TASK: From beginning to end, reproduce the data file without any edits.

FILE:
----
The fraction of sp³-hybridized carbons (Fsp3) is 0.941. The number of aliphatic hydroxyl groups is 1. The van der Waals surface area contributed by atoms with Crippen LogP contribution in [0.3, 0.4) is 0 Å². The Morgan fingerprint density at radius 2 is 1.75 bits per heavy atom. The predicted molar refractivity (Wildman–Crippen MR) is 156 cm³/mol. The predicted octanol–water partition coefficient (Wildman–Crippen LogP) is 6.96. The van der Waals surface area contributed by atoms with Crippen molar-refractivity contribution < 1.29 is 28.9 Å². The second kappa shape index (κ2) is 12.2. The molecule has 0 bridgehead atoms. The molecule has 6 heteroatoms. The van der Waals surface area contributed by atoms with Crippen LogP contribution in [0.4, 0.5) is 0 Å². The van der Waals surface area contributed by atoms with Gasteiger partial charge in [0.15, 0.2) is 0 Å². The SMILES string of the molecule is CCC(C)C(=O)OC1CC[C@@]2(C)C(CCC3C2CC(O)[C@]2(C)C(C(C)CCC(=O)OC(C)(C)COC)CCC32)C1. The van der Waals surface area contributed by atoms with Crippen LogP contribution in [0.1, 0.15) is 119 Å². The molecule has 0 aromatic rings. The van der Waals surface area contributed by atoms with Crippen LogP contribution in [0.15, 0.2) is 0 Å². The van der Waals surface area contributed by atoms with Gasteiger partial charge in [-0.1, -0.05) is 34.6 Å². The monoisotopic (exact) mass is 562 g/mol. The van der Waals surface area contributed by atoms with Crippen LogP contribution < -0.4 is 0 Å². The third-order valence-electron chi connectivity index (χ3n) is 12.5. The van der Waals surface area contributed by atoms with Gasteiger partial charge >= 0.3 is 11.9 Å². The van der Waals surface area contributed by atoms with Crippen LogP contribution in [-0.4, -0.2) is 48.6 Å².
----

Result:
The fraction of sp³-hybridized carbons (Fsp3) is 0.941. The number of aliphatic hydroxyl groups is 1. The van der Waals surface area contributed by atoms with Crippen LogP contribution in [0.3, 0.4) is 0 Å². The Morgan fingerprint density at radius 2 is 1.75 bits per heavy atom. The predicted molar refractivity (Wildman–Crippen MR) is 156 cm³/mol. The predicted octanol–water partition coefficient (Wildman–Crippen LogP) is 6.96. The van der Waals surface area contributed by atoms with Crippen molar-refractivity contribution < 1.29 is 28.9 Å². The second kappa shape index (κ2) is 12.2. The molecule has 0 bridgehead atoms. The molecule has 6 heteroatoms. The van der Waals surface area contributed by atoms with Crippen LogP contribution in [0.4, 0.5) is 0 Å². The van der Waals surface area contributed by atoms with Gasteiger partial charge in [0.15, 0.2) is 0 Å². The SMILES string of the molecule is CCC(C)C(=O)OC1CC[C@@]2(C)C(CCC3C2CC(O)[C@]2(C)C(C(C)CCC(=O)OC(C)(C)COC)CCC32)C1. The van der Waals surface area contributed by atoms with Crippen LogP contribution in [0.1, 0.15) is 119 Å². The molecule has 0 aromatic rings. The van der Waals surface area contributed by atoms with Crippen LogP contribution in [0.15, 0.2) is 0 Å². The van der Waals surface area contributed by atoms with Gasteiger partial charge in [-0.1, -0.05) is 34.6 Å². The monoisotopic (exact) mass is 562 g/mol. The van der Waals surface area contributed by atoms with Crippen LogP contribution < -0.4 is 0 Å². The third-order valence-electron chi connectivity index (χ3n) is 12.5. The van der Waals surface area contributed by atoms with Gasteiger partial charge >= 0.3 is 11.9 Å². The van der Waals surface area contributed by atoms with Crippen LogP contribution in [-0.4, -0.2) is 48.6 Å².